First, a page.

This has been, without a doubt, one of the saddest yet most rewarding weeks of my life.
News from UNICEF staff on the ground in Haiti is simply heartbreaking. In crammed hospital tents -- ringed by piles of amputated limbs, bodies, and raw sewage -- injured children lie shocked and alone. Throughout Port-au-Prince, people wander the streets in search of food, water, and lost family members. Chaos continues to choke this devastated nation.
But a huge influx of help has arrived and continues to arrive, thanks to the generosity of the American people. Water, medical supplies, therapeutic food, tents, blankets: tons of supplies and equipment are landing in Haiti. So are teams of experts, men and women seasoned in disaster relief who know how to hit the ground running.
Large humanitarian organizations like UNICEF sometimes get criticized for their very size. People worry that they must be bogged down by bureaucracy, or high administrative costs. But that is simply not the case. And a disaster like the Haiti earthquake starkly demonstrates how valuable size, reach, and decades of experience can be.
Mass amounts of supplies and sophisticated supply networks are needed right now, as are strong, longstanding relationships with the Haitian people and government. Organizations that possess these are able to be faster and more efficient in the current chaos. In addition, because they buy supplies in such large quantities, they are able to negotiate the absolute lowest prices.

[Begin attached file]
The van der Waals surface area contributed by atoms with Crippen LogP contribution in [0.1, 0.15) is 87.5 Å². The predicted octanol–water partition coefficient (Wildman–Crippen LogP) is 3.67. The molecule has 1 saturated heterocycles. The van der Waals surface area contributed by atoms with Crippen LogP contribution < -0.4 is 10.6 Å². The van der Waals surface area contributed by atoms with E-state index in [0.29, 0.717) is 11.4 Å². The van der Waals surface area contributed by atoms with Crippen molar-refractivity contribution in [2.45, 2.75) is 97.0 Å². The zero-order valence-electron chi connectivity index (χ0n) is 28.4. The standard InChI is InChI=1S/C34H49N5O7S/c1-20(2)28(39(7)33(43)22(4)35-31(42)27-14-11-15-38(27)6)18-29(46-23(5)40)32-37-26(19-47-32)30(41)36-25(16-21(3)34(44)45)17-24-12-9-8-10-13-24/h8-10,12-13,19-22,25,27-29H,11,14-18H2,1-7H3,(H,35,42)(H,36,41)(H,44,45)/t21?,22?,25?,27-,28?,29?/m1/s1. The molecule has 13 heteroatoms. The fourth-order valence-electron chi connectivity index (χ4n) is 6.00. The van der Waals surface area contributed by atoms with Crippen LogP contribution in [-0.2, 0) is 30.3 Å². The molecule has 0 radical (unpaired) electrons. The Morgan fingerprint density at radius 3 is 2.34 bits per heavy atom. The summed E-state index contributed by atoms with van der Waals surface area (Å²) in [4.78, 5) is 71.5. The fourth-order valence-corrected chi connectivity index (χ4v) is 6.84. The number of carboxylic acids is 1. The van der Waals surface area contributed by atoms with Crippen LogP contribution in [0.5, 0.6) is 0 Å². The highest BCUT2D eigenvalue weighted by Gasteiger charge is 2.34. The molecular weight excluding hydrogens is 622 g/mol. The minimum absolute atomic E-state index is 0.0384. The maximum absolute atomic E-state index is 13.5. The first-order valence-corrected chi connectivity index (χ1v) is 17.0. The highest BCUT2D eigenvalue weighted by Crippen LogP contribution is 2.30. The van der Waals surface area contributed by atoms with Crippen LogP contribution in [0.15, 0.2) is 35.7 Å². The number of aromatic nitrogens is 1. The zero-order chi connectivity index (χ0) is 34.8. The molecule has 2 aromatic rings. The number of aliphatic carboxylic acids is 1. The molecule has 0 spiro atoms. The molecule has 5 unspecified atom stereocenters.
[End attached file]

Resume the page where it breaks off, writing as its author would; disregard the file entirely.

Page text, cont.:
All of this means that your donations go farther for the people of Haiti. I certainly don't say this to disparage small NGOs -- UNICEF (and other big humanitarian organizations) work closely with grassroots organizations all around the world, and those partnerships are invaluable.
A tremendous challenge facing all organizations on the ground in Haiti right now is making sure survivors have access to clean water and sanitation. Currently, 3.5 million people are crowded into Port-au-Prince. Most lack clean drinking water and latrines, and their environment is littered with human decay. It is the perfect storm for outbreaks of deadly waterborne diseases like cholera. But we must not allow the people of Haiti to suffer a second wave of disaster. Water, latrines, purification tablets, and other supplies have already arrived in Haiti. More are on the way. And much more will be needed.
This earthquake has knocked down a country that had already been pushed to its knees by overwhelming poverty, last year's successive hurricanes, and a crippled infrastructure. Your generosity has helped jump start the recovery process. In the coming weeks, Haiti will, no doubt, slowly but surely fall from the headlines. But the needs will remain enormous. I ask that you continue to show your generosity to the Haitian people. And please feel assured in the knowledge that it is saving countless lives.
For more information, go to www.unicefusa.org.
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